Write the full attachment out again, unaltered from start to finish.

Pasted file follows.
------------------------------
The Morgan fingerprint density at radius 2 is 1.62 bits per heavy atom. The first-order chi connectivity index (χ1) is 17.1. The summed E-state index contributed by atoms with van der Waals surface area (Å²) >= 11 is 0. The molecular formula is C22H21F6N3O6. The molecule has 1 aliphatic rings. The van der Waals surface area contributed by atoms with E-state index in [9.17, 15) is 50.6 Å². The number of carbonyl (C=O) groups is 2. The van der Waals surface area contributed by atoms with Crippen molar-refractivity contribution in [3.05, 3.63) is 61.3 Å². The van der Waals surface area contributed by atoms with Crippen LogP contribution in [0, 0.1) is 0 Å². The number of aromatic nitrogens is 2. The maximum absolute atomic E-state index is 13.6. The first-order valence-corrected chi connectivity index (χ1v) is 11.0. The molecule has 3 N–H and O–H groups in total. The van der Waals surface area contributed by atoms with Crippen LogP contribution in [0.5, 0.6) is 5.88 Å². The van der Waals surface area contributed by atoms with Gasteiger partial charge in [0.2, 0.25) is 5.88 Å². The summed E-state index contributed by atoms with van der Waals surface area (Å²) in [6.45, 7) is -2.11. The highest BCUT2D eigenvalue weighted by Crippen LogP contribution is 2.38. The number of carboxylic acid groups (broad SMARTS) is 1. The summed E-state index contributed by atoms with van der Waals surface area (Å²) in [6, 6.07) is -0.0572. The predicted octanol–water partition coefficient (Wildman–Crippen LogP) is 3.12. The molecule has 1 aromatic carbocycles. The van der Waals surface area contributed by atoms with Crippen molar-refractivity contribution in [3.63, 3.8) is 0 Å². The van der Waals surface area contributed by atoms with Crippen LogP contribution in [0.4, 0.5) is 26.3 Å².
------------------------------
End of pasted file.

The Morgan fingerprint density at radius 2 is 1.62 bits per heavy atom. The first-order chi connectivity index (χ1) is 17.1. The summed E-state index contributed by atoms with van der Waals surface area (Å²) >= 11 is 0. The molecular formula is C22H21F6N3O6. The molecule has 1 aliphatic rings. The van der Waals surface area contributed by atoms with E-state index in [9.17, 15) is 50.6 Å². The number of carbonyl (C=O) groups is 2. The van der Waals surface area contributed by atoms with Crippen molar-refractivity contribution in [3.05, 3.63) is 61.3 Å². The van der Waals surface area contributed by atoms with Crippen LogP contribution in [0, 0.1) is 0 Å². The number of aromatic nitrogens is 2. The maximum absolute atomic E-state index is 13.6. The first-order valence-corrected chi connectivity index (χ1v) is 11.0. The molecule has 3 N–H and O–H groups in total. The van der Waals surface area contributed by atoms with Crippen LogP contribution in [0.5, 0.6) is 5.88 Å². The van der Waals surface area contributed by atoms with Gasteiger partial charge in [0.2, 0.25) is 5.88 Å². The summed E-state index contributed by atoms with van der Waals surface area (Å²) in [6.45, 7) is -2.11. The highest BCUT2D eigenvalue weighted by Crippen LogP contribution is 2.38. The number of carboxylic acid groups (broad SMARTS) is 1. The summed E-state index contributed by atoms with van der Waals surface area (Å²) in [6, 6.07) is -0.0572. The predicted octanol–water partition coefficient (Wildman–Crippen LogP) is 3.12. The molecule has 1 aromatic carbocycles. The van der Waals surface area contributed by atoms with Crippen molar-refractivity contribution in [3.63, 3.8) is 0 Å². The van der Waals surface area contributed by atoms with Crippen LogP contribution in [0.4, 0.5) is 26.3 Å².